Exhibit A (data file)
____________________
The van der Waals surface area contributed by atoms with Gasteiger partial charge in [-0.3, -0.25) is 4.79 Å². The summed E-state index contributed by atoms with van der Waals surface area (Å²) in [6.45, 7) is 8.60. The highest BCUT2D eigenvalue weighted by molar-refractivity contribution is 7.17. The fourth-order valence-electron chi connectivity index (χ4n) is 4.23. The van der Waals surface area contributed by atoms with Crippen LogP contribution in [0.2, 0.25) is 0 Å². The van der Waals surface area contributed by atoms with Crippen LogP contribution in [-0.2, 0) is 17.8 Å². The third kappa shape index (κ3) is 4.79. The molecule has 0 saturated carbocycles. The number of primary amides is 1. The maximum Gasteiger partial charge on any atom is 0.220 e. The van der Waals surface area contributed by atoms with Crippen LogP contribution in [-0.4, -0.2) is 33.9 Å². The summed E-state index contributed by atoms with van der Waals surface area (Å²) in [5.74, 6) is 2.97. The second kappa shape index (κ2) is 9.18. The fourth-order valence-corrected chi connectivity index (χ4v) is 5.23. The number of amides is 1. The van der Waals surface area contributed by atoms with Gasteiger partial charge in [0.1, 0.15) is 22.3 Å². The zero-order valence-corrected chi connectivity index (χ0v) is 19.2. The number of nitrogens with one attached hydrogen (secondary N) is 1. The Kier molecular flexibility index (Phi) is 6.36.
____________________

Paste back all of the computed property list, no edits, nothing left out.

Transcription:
The van der Waals surface area contributed by atoms with Gasteiger partial charge in [-0.3, -0.25) is 4.79 Å². The summed E-state index contributed by atoms with van der Waals surface area (Å²) in [6.45, 7) is 8.60. The highest BCUT2D eigenvalue weighted by molar-refractivity contribution is 7.17. The fourth-order valence-electron chi connectivity index (χ4n) is 4.23. The van der Waals surface area contributed by atoms with Crippen LogP contribution in [0.2, 0.25) is 0 Å². The van der Waals surface area contributed by atoms with Crippen LogP contribution in [-0.2, 0) is 17.8 Å². The third kappa shape index (κ3) is 4.79. The molecule has 0 saturated carbocycles. The number of primary amides is 1. The maximum Gasteiger partial charge on any atom is 0.220 e. The van der Waals surface area contributed by atoms with Crippen LogP contribution in [-0.4, -0.2) is 33.9 Å². The summed E-state index contributed by atoms with van der Waals surface area (Å²) in [5.74, 6) is 2.97. The second kappa shape index (κ2) is 9.18. The fourth-order valence-corrected chi connectivity index (χ4v) is 5.23. The number of amides is 1. The van der Waals surface area contributed by atoms with Gasteiger partial charge in [0.1, 0.15) is 22.3 Å². The zero-order valence-corrected chi connectivity index (χ0v) is 19.2. The number of nitrogens with one attached hydrogen (secondary N) is 1. The Kier molecular flexibility index (Phi) is 6.36.